Alexa Graham has been working her way up the ranks at the U.S. Open for years.
From the time she was 7 or 8, her parents would make the half-hour trip from Garden City to the National Tennis Center. They had grounds admission tickets, so Alexa didn't get to see too many big matches, she said, but that changed last year, when one of her tennis coaches got her courtside tickets to the women's semifinals.
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Monday morning, the 17-year-old was back to one of the smaller courts. Don't call it a downgrade, though -- not when Graham herself was the main attraction. She defeated Ukraine's Katarina Zavatska, 7-5, 4-6, 6-3, to advance to the second round of the Juniors tournament.
"I had the crowd behind me and they got me more energetic and it was working in my favor,'' Graham said. "I didn't really do anything really technical. She was solid on both sides. I tried to attack her serve and I just stayed with it 'til the end and just didn't give up.''
Though an amateur, Graham mostly plays professional tournaments, a cost-effective way to improve her pro ranking (travel is costly, and juniors rankings evaporate when a player turns 18). This was only her second Juniors tournament, she was playing in front of a home crowd and, oh yeah, it's the U.S. Open. Please, she said, excuse her early-match jitters.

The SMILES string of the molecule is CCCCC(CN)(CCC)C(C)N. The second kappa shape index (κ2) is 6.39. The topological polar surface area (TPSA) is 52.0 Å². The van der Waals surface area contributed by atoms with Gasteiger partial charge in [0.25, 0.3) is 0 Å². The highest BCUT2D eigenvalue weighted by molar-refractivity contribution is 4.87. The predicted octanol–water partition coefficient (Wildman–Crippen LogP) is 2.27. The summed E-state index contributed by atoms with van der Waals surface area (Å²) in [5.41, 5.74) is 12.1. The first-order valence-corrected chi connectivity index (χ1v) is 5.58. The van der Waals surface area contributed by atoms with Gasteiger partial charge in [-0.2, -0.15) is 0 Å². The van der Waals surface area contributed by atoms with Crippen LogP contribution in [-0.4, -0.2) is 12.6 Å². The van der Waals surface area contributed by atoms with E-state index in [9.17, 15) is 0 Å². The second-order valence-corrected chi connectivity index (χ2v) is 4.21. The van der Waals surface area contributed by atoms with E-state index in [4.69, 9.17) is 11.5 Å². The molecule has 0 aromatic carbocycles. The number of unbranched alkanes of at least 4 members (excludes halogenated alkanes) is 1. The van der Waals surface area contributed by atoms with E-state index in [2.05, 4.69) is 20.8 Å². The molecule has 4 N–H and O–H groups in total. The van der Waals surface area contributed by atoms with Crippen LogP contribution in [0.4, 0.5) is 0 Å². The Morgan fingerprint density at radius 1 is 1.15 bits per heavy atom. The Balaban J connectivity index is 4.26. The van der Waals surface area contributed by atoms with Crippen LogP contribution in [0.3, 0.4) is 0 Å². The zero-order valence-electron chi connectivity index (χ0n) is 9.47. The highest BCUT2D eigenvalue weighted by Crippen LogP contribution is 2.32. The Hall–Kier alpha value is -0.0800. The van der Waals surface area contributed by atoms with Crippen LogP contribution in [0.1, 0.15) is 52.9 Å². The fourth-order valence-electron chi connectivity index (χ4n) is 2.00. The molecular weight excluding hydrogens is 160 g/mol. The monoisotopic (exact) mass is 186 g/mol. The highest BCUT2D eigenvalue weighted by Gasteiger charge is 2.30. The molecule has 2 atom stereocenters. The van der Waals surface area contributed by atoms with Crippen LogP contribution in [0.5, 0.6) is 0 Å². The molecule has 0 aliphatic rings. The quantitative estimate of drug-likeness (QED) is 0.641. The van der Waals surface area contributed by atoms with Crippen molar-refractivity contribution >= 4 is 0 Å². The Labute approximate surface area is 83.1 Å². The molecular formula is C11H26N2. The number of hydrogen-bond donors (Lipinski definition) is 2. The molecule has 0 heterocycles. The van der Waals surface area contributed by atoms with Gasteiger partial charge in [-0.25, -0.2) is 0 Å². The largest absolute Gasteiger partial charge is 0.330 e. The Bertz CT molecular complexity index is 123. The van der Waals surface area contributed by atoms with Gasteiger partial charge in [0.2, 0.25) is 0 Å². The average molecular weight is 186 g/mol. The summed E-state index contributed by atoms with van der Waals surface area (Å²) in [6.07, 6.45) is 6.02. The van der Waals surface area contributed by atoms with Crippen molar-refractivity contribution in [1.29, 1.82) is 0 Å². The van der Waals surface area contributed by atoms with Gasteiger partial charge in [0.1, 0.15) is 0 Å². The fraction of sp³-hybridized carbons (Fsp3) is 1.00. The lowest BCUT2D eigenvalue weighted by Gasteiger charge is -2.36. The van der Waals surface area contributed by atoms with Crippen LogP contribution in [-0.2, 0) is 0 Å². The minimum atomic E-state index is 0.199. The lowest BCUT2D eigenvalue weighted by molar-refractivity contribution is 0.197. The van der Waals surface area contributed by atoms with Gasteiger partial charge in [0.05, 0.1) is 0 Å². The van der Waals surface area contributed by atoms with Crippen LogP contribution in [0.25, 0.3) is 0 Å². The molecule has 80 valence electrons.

Graham was down 3-1 in the first set before blazing back and eventually dominating it down the stretch, winning that set without Zavatska scoring a single point in the final game. Graham repeated that performance in her third set, punctuating the sixth game with an ace to go up 4-2. She had six aces in her match, only two unforced errors, and won 70 percent of her break points.
"I started pretty shaky,'' she said. "I had all my friends, family, neighbors -- everyone was here -- but once you get locked into the match, that's really all you can focus on. Once I forgot where I was and just started playing, I found my game.''
Graham, who entered the Open as a wild card, still lives in Garden City and trains at Robbie Wagner's Tournament Training Center in Oyster Bay. Her parents never considered sending her to an out-of-state academy, and she even played high school tennis for a while. Graham won the Nassau County tournament while a freshman at Garden City (she is a senior finishing her studies online).
Her parents wanted her to play a sport with longevity, she said. Swimming matches started too early, she said, golf was too boring and . . . well, here she is, back at the U.S. Open, but in a completely different capacity than what she's used to.
"I didn't have anything special happen'' when she attended as a fan, she said. "I wasn't in many great places . . . Now I have something special.''